Lawmakers mull shaking up LNG export reviews

WASHINGTON — Key senators are pressuring the Energy Department to abandon its 2012 plan for processing applications to broadly export natural gas, insisting that the two-year-old approach does not do enough to prioritize projects that have secured financing, signed up customers and are close to winning other needed permits.

The top Democrat and Republican on the Senate Energy and Natural Resources Committee suggested this week that a new tack could better reflect realities on the ground, ensuring licenses are steered first to the multi-billion dollar projects most likely to be built.

“Should you go by the way the order is presented or who is most likely not only to get financing but also siting?” panel chairman Mary Landrieu, D-La., told reporters after a Tuesday hearing on the issue. “There are several steps to this process of siting and financing and actually building these terminals.”

Sen. Lisa Murkowski, R-Alaska, questioned whether it “would make more sense” to shuffle an existing queue dictating the order in which the Energy Department reviews applications to widely export natural gas.

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Both the Energy Department and the Federal Energy Regulatory Commission have roles vetting proposed liquefied natural gas export facilities. The Energy Department is responsible for deciding whether proposals to export natural gas to countries that don’t have free-trade agreements with the United States are in the “public interest.” Meanwhile, FERC vets the proposed liquefaction facilities and the infrastructure to support them.

In 2012, when the Energy Department started working through a backlog of applications for those LNG export licenses, it created an order of precedence” that prioritized all existing proposals based first on whether they had begun a pre-filing process at FERC. The rest of the applications pending on Dec. 5, 2012 were put at the bottom, in the order the Energy Department received their applications. Subsequent filings have simply gone to the back of the line.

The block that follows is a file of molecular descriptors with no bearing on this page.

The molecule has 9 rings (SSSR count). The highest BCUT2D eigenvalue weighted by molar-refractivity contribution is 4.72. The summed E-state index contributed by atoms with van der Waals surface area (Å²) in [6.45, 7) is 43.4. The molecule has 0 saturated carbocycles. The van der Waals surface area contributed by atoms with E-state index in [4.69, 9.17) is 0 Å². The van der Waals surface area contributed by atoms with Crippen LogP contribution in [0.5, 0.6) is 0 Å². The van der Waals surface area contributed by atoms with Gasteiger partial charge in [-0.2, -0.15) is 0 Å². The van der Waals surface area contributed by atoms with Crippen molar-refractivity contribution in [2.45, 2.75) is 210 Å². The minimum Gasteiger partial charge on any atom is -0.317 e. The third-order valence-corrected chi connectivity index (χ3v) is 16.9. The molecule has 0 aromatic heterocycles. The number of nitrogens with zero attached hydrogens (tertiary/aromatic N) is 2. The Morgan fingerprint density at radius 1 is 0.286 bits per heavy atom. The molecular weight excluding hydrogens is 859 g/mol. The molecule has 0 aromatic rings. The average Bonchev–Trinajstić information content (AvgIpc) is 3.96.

That means some companies who are well into the lengthy, expensive FERC permitting process and even have formal applications pending with the agency may end up behind other proposals in the Energy Department’s queue. For instance, the proposed Jordan Cove LNG terminal in Oregon won its non-FTA export license from the Energy Department on Monday, even though other projects are further along in their FERC reviews. In fact one — a proposal to expand export capacity at Cheniere’s Sabine Pass, La., facility — has already won FERC’s blessing, but its pending export application is effectively 20th in the Energy Department’s line.

“All you need for the DOE approval is a letter and a stamp,” said David Goldwyn, a former special envoy for international energy affairs at the U.S. State Department. “To get FERC approval, you’ve got to have millions of dollars in environmental assessments, and you have to have credible financing.”

The current approach means that in some cases, the Energy Department license is “really just a license to market” natural gas — not an indication that the project is ever going to get off the ground.

Goldwyn has outlined a plan that he said would ensure Energy Department approval goes “to projects that are ready to be built.”

“If you just let projects which have cleared FERC and have a formal FERC application go to the head of the line, you’d be accelerating projects which are not just licenses to market but which are projects which are already commercially mature,” Goldwyn said.

Related story: Critics challenge Obama administration’s plan for vetting exports

Energy Department officials did not immediately respond to a request for comment Thursday. But in May 2013, a top Energy Department official said it “would not be out of the realm of the possible to consider different ways of ordering” the sequence.

Energy Department officials have stressed that the original 2012 approach was meant to provide fairness by using a kind of litmus test for the viability of projects based on whether companies had started spending serious sums of money seeking FERC approval.

Some natural gas export advocates, who have complained that the existing Energy Department licensing process is taking too long, want the Obama administration to scrap the case-by-case reviews altogether, in favor of a single, en masse approval.

Several bills pending in the House and Senate would abandon the “public interest” test for proposed exports to nations that aren’t U.S. free-trade partners, at least for countries that are members of the World Trade Organization or the North Atlantic Treaty Organization.

Landrieu said she was going to be looking closely at this issue, and specifically “should these be done on a case-by-case basis, or is there a more expedited approach.”